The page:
Self Deception in Addiction and Recovery

Self Deception in Addiction and Recovery

Articles, Australia, International, Malaysia, Treatment, Understanding Addiction, United Kingdom, United States

Self deception is a tricky topic because if you are deceiving yourself you are unlikely to be aware that you are allowing yourself to believe lies. This ties into addiction as you convince yourself, often for a lengthy amount of time, that you do not have a problem with drugs or alcohol or that you are leading a perfectly normal life while using. You may also believe that you can get clean alone without the help of anyone, but this is nearly impossible. Related to self deception is lack of trust. In fact, most people entering recovery say they have a difficult time trusting or have trust issues in general. This is likely true, but the real issue is lack of self trust, more so than not trusting others. Rationalization, justification, and minimization are part and parcel to addiction.

We tend to lie to ourselves and others as part of addiction, but in recovery there is no need for this. There is never a need to lie over healthy behaviors.

Self deception is rarely a conscious process, in fact it can be remembered as a simple acronym DENIAL. DENIAL stands for Don’t Even Know I Am Lying (to myself). This does not mean that learning to trust yourself is impossible, in fact it is quite simple. It requires paying attention to your thoughts and statements at all times. This may be difficult at first, but it does become easier with practice. A few tips will be offered below.

Candor is key in learning to trust yourself and others. Not simple honesty, but rigorous, unrelenting honesty. This means that you must be honest with yourself and others about how you feel and what you have done. This does not give license to be mean, but does mean if you make a mistake or hurt someone you should be honest about it and apologize if needed or if it would not cause further harm. You must also be brutally honest with yourself. If anger has taken control you should be realistic and find a way to deal with that anger, the same goes for depression or even cravings. Seek help when needed. Being honest about and to yourself will help you become a stronger person and learn to trust in your own decisions in time. You will know who you are and what you need and want in life.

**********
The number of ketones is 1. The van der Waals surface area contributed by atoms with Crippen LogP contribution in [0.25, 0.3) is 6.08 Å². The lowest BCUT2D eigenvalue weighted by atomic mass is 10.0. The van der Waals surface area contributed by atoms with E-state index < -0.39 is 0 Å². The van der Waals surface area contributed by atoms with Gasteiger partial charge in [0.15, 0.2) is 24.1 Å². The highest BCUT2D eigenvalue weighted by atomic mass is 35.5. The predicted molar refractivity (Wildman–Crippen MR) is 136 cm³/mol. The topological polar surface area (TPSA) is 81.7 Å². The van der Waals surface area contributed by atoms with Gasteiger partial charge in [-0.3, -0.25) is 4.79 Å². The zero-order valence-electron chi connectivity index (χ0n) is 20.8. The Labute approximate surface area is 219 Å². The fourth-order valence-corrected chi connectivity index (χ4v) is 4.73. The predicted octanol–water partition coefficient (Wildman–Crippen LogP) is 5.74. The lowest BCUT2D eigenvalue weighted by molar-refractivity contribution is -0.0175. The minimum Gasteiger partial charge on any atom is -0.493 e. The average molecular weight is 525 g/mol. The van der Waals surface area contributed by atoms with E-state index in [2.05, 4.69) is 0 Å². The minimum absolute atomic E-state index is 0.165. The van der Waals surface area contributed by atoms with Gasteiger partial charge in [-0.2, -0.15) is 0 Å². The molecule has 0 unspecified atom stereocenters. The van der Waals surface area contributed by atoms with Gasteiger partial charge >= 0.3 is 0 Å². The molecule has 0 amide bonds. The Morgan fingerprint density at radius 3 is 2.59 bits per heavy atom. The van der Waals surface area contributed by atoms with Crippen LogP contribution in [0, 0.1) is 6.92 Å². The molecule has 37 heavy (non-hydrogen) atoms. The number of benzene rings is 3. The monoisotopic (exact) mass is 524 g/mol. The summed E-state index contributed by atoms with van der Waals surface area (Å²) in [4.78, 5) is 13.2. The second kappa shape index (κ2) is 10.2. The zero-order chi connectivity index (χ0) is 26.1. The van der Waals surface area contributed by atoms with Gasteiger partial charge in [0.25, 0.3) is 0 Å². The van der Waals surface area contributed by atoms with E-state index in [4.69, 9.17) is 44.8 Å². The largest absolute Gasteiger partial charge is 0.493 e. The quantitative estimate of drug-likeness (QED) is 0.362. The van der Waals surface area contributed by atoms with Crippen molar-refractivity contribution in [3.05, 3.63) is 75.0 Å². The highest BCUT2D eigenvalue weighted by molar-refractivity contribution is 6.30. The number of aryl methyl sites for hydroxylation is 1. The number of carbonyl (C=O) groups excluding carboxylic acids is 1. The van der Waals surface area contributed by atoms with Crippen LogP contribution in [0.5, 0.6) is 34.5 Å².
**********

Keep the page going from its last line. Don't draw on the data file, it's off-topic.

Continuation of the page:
Learning to trust yourself will also allow you room to learn to trust others, as well as them learning to trust you once again. Additionally, as you grow and improve you will be able to help others in their journey to long term recovery. This can become a purpose that will create a stronger drive in you to stay in recovery. So if you are new to recovery know that it will get easier with time, practice, and patience. If you have been in recovery awhile make sure you are being honest with yourself in all aspects. No one is perfect, you are allowed bad days, just do not let them take over.

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